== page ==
Members of the EDC-Free Europe campaign urge the EU to take swift and ambitious actions to ban endocrine disrupting chemicals (EDCs) in cosmetics and personal care products without delay.
Cosmetics and personal care products can contain many different substances including harmful endocrine disrupting chemicals. As some consumers can use different products on a daily basis, some of which are even re-applied throughout the day, these cosmetics can represent a significant source of our daily exposure to EDCs.
In fact, international surveys suggest that on average, women use between 12 - 16 personal care products per day . Results of biomonitoring studies have shown evidence of EDCs frequently used in personal care products and cosmetics are found in the amniotic fluid , the placenta  and even breast milk . The effects of these substances on human health are associated with certain types of cancer, infertility, and even affect irreversibly fetal development and puberty.
In the letter, the EDC-Free Europe coalition welcomes the commitments made in the European Chemicals Strategy for Sustainability to ban endocrine disrupting chemicals in consumer products, and urges the EU to take swift and ambitious actions to ban these harmful chemicals in cosmetics and personal care products without further delay.
For more information on recent studies exposing the presence of EDCs and suspected EDCs in personal care products, check our partners’ work:
- BUND reviewed the cosmetics ingredients lists of 60.000 cosmetics products on the German-speaking market and found that 30% included potential endocrine disrupting chemicals.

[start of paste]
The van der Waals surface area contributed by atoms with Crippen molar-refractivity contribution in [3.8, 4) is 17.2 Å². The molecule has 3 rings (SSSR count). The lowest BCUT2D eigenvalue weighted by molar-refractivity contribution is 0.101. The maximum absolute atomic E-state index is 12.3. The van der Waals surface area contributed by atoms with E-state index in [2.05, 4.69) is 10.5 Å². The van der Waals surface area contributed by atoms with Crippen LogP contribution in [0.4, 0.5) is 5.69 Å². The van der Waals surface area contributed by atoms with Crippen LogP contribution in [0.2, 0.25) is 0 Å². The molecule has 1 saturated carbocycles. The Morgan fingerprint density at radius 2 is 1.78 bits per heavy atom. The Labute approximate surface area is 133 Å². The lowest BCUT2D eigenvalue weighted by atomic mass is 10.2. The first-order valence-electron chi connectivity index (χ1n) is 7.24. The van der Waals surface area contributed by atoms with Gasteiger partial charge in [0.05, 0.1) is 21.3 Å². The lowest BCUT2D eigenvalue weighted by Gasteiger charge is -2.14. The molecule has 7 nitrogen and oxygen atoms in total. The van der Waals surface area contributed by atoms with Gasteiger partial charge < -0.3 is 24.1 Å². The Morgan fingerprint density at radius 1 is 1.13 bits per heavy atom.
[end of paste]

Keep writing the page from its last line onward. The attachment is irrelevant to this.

- Tegengif/Erase all Toxins studied over a hundred popular personal care products in the Netherlands and found known and suspected endocrine disruptors in 60% of these products.
- Results of The Danish Consumer Council recent study on deodorants, revealed that of 61 tested deodorants, 14 contained substances that researchers and authorities suspect of being endocrine disruptive.
- The Danish Consumer Council has examined the ingredients in self-tanners, body lotions and lip balms. All tests have shown the presence of substances suspected of being endocrine disruptors.
- Danish Consumer Council developed the mobile app Kemiluppen, which showed that 35% of the cosmetic products registered, contained one or more substances that are suspected of being endocrine disruptors.
- Women Engage for a Common Future (WECF) studied the ingredients listed in 71 sun creams for children, and found six ingredients which are endocrine disruptors of very high concern.
- The Health and Environment Alliance (HEAL) and Tegengif/Erase All Toxins launched a guide on the presence of chemicals in cosmetics, and a checklist of chemicals to avoid for consumers, available in English, Dutch and French.